CBRC backs home-loan curbs amid bubble fears

PUBLISHED : Friday, 24 July, 2009, 12:00am
UPDATED : Friday, 24 July, 2009, 12:00am

The mainland's banking watchdog has reinforced credit control policies on second-home purchases in the latest sign Beijing is worried about the formation of a property market bubble.

'In respect to certain media reports about the China Banking Regulatory Commission tightening second-home mortgage lending, [its spokesman] says today, the commission's strict enforcement of its mortgage lending policy has not changed,' the regulator said in a statement issued last night.

This indicates there will be strict adherence to the rule that down payments on second homes must be a minimum of 40 per cent.

The credit control policies were introduced two years ago by the central government to cool speculation in the market.

However, since the global economic crisis, some local governments have allowed a relaxation in the rules which, coupled with Beijing's stimulus package, have seen new loans issued on the mainland triple in the first half from a year earlier. This easier and cheaper credit has brought homebuyers flooding back to the market.

Official data shows that property sales in mainland cities rebounded 45.3 per cent to 1 trillion yuan (HK$1.13 trillion) in the first five months compared with a year earlier.

The commission said it had not changed its preferential policies to help borrowers now living in quarters smaller than the local average to buy second homes to improve their standard of living.

'But this can certainly not be extended [to other purposes]. The commission has always required commercial banks to insist on an at least 40 per cent down payment for purchases of second homes,' it said.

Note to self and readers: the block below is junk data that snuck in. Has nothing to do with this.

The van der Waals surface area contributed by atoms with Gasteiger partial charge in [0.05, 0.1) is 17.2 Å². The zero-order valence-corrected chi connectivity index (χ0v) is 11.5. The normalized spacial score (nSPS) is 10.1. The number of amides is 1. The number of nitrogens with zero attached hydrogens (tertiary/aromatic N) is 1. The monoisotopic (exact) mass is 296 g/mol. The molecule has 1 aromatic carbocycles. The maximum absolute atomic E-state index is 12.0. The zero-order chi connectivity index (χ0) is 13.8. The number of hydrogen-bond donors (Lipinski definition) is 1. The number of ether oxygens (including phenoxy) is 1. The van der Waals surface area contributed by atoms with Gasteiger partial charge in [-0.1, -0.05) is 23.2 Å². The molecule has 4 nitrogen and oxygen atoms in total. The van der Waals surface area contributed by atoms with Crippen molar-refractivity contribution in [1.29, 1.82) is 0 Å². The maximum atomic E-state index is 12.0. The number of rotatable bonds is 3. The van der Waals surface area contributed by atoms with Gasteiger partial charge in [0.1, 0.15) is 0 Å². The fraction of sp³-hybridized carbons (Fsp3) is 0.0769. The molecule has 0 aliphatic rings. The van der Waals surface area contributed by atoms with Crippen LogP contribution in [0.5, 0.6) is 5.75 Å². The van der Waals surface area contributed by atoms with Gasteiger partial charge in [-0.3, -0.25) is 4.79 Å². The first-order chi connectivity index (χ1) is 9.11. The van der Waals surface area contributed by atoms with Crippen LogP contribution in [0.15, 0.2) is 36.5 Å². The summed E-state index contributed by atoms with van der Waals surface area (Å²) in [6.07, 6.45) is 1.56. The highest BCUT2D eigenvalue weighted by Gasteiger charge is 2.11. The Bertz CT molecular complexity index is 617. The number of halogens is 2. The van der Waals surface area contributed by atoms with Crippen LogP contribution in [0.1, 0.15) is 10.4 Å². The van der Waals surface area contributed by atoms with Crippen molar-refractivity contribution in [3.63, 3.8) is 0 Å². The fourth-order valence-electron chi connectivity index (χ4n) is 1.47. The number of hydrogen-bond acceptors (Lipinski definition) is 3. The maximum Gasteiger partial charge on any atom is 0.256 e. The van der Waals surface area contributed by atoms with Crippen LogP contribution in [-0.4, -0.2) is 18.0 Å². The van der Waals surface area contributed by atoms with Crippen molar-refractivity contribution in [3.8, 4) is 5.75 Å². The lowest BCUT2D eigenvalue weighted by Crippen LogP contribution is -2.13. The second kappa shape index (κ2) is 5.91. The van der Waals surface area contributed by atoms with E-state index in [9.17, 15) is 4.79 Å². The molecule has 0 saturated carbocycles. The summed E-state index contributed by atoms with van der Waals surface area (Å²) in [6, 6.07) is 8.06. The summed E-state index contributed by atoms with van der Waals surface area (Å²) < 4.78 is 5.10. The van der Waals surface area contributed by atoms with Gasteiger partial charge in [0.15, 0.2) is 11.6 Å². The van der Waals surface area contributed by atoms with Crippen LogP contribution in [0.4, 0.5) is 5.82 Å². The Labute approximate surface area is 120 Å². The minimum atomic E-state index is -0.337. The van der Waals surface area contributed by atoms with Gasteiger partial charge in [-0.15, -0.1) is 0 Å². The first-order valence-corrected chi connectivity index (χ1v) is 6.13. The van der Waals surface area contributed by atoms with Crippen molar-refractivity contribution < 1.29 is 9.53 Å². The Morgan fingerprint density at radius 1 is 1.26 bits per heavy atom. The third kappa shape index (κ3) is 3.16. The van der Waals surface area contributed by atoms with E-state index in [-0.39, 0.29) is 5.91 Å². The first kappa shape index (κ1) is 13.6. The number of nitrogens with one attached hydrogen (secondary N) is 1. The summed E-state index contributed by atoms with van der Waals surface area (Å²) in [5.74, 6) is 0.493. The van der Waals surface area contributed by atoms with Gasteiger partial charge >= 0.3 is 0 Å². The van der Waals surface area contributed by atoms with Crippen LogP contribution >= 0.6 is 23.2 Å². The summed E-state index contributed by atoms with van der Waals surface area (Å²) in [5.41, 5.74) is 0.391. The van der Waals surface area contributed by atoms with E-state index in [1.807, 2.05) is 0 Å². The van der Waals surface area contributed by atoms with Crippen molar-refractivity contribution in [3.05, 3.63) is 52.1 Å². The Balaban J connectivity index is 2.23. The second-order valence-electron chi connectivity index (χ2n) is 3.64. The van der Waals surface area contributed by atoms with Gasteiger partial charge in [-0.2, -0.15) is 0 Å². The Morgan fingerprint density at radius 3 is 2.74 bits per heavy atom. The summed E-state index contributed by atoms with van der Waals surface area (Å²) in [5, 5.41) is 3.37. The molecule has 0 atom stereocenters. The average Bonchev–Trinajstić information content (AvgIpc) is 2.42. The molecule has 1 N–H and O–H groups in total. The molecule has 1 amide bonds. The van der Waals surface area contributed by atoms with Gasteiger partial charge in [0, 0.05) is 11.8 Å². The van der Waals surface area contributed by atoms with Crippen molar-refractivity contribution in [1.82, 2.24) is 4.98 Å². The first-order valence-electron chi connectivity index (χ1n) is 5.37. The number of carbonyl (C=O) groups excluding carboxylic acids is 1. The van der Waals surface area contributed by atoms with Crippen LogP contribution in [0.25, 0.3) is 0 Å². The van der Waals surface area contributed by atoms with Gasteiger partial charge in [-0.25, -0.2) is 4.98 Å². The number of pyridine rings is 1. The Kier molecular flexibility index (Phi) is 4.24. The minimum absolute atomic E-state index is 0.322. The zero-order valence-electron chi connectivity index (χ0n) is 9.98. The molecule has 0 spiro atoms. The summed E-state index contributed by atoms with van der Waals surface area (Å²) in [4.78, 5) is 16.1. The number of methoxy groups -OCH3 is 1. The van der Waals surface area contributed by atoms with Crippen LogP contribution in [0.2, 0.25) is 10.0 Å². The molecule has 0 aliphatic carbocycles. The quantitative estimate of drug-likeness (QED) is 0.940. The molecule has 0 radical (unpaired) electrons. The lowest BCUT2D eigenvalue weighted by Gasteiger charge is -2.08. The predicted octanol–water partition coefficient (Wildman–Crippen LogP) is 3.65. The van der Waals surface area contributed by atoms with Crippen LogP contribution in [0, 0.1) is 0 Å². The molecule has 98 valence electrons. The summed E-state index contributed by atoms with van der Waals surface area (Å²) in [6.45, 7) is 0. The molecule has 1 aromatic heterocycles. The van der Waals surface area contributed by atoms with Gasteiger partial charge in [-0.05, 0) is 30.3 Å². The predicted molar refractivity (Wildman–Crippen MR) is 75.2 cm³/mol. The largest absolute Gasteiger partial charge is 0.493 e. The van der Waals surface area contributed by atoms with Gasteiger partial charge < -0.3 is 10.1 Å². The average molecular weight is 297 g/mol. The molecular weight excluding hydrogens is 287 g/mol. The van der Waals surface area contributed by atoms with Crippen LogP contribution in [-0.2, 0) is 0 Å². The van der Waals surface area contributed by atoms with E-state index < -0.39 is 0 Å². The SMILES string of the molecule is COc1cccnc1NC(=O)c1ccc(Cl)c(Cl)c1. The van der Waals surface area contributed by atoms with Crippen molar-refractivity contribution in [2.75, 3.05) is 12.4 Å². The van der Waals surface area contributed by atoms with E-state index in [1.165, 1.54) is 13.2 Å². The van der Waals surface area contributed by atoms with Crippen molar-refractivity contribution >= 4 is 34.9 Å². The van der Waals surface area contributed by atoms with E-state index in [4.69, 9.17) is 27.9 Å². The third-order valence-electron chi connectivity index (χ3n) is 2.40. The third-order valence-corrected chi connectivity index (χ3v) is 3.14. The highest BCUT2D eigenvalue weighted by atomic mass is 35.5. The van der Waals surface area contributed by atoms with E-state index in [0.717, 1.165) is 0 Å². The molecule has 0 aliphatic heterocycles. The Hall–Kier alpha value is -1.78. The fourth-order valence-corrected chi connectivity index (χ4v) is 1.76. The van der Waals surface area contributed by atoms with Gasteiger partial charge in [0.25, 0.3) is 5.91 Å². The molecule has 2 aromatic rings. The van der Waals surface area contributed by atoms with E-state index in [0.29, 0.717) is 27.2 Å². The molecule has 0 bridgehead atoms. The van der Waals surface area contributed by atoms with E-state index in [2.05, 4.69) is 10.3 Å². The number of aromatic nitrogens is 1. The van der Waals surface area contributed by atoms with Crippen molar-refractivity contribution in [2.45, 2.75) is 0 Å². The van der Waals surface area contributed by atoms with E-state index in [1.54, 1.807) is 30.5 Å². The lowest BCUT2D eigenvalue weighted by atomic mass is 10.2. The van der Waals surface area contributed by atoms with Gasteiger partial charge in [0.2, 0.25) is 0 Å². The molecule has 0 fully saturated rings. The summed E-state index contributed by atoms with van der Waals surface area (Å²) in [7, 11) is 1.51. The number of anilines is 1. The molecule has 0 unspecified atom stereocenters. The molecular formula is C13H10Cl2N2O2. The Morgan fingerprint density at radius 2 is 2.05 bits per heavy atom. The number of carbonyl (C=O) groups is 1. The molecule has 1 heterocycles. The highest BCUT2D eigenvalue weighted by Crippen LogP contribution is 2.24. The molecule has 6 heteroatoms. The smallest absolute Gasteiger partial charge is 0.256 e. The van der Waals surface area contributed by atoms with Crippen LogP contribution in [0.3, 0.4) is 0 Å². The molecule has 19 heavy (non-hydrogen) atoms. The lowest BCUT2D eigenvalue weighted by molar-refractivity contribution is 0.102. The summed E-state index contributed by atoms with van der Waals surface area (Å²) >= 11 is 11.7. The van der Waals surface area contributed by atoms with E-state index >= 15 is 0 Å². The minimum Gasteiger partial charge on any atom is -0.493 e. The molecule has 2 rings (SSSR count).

Home prices in 70 major mainland cities rose 0.2 per cent in June from a year earlier, the first gain in seven months, according to the National Development and Reform Commission.

The Shanghai Composite Index has surged 82.8 per cent so far this year as a significant amount of funds from the stimulus package have ended up in the stock market.

Previously, some local governments had unofficially relaxed the down-payment requirement to 30 per cent for borrowers with good credit to boost their local economies.

However, following warnings from Beijing and fears of a new credit squeeze, lenders in Hangzhou, Guangzhou and Shenzhen had already resumed credit controls on second-home purchases.

Banks in the cities told property agents and mortgage brokers that they had received a notice from the commission about risk control on mortgage lending and that down-payment requirements for all second-home deals had been raised to 40 per cent from 30 per cent.

Some agents said their Shenzhen clients had already been subject to a strict approval process since late June, causing a drop in transactions.